Most local eateries have switched to online payment, and NUS is not an exception. NUS eateries and shops largely accept e-payment such as PayLah, GrabPay and FavePay.
If you are not used to e-payment, you are missing out on ways to save your money.
For instance, using certain e-payment platforms allows you to accumulate points that can be redeemed as vouchers or discounts.
17. Check your NUS email regularly
While this may seem rather obvious, it is all too easy to just ignore our email notifications and, in a matter of a few days, find our mailbox completely flooded.
Sourced from books.str
Unlike Harry, who was all too eager to receive mail, having an influx of emails in university is not ideal.
COVID-19 circulars, academic updates and student promotions are often sent via email. Thus, make it a point to check your email regularly!
This is especially helpful as school emails might include tips or advice specifically for freshmen at the beginning of the semester.
18. Find Study Spots in NUS
NUS has various study spots for you to pore over your lecture notes. For instance, there are tables scattered across various faculties to grant you some time to study in between lessons.
There are also various libraries in NUS that you can study in such as the Central Library (located in the Faculty of Arts and Social Sciences) or the Yale-NUS library.
Sourced from wikimedia
The Central Library has been renovated recently, and now provides study booths fit for larger groups for you to study with your friends.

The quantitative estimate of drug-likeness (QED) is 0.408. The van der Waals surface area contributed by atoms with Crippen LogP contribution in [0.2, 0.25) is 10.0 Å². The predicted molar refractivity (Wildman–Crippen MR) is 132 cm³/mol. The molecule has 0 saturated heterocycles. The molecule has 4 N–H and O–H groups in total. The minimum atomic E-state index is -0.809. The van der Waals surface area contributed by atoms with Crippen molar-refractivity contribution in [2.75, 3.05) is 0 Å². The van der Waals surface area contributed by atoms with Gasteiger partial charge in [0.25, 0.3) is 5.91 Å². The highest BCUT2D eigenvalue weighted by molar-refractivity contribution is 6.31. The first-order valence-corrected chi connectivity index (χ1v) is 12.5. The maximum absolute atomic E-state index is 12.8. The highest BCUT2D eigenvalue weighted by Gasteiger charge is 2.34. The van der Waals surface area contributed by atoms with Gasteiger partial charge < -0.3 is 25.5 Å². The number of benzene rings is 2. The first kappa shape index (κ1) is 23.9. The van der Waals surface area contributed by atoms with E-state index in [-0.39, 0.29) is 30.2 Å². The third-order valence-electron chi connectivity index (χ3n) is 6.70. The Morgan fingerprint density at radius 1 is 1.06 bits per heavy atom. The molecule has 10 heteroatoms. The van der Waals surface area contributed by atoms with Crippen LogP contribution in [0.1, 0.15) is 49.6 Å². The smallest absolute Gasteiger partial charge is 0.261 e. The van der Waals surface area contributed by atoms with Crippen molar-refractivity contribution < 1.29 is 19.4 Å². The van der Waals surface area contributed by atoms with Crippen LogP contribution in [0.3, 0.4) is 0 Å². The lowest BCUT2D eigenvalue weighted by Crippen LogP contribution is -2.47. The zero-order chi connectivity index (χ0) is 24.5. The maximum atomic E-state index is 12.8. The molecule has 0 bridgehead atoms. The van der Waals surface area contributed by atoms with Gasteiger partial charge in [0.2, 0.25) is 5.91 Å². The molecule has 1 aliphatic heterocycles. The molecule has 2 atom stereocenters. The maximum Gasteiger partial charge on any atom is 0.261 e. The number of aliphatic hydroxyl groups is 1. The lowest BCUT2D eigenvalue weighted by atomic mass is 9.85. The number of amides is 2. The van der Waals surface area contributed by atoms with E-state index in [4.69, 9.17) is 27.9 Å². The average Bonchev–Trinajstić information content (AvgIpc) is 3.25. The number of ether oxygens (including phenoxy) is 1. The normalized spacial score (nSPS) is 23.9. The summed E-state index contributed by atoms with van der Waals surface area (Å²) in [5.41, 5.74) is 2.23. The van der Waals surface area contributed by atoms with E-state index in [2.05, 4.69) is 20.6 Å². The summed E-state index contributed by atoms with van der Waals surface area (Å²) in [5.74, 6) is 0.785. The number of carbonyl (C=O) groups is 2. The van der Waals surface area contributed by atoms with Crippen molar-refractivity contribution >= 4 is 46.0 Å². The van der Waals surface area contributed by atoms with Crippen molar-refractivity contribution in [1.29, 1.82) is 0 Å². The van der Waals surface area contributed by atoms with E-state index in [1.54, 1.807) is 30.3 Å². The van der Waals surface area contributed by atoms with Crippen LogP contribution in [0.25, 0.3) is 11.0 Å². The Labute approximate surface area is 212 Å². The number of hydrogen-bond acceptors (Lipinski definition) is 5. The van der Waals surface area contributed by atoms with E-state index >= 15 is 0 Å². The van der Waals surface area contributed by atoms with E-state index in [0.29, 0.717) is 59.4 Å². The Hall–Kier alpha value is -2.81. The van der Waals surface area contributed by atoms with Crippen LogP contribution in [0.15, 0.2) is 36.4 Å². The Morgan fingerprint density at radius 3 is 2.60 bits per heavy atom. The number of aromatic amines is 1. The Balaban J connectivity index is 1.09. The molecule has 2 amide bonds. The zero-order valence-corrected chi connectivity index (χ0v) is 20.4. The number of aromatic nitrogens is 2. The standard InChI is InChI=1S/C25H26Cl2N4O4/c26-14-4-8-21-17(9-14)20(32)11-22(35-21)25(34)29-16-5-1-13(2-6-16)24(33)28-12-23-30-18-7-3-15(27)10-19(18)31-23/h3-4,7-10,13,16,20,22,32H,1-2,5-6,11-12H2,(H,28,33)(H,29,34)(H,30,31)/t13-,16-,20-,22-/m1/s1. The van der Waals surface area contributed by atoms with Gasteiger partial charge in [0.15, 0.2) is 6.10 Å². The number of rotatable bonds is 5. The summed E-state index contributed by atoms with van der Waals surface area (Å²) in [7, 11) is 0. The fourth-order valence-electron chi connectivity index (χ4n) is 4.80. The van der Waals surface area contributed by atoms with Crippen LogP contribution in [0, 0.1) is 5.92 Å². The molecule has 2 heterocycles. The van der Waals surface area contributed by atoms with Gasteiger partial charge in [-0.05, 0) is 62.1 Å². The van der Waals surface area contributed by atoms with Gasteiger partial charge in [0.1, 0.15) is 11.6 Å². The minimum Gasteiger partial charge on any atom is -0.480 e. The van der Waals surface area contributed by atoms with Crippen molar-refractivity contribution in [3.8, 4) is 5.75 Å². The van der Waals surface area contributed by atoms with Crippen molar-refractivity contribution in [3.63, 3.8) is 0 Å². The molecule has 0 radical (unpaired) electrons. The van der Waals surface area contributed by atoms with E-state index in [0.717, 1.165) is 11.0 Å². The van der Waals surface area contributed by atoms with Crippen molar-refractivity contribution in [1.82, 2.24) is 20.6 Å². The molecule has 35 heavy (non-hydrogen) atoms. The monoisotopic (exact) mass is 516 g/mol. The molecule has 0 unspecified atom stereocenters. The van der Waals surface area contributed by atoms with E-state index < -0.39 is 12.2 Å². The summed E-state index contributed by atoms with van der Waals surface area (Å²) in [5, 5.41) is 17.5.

The Yale-NUS library has beautiful views, but non-Yale-NUS students can only access the library until 6 pm.
Opening hours and access to libraries may differ and change due to COVID-19 restrictions, so check before you go!
Some study areas in NUS have to be booked in advance; you can use these rooms for a more private mugging session, or to hold project meetings.
Bonus Tip: The Commons rooms in UTown i.e. Mac Commons provide iMacs and other kinds of desktops for you to use if you wish to give your eyes a break from squinting at your laptop screen!
For other exciting places outside NUS to study in, check out these 7 Cafes to study in.
19. Gym / Fitness Areas in NUS
If you feel too overwhelmed by work and wish to take a break, you can use the various gyms and fitness amenities in NUS. NUS has football courts, swimming pools and squash courts available for booking.
Bonus Tip: When COVID-19 restrictions ease, try out the UTown infinity pool for some picturesque views!
20. Understand NUS Hall / RC Culture
If you are a freshman staying on campus, this might be old news to you.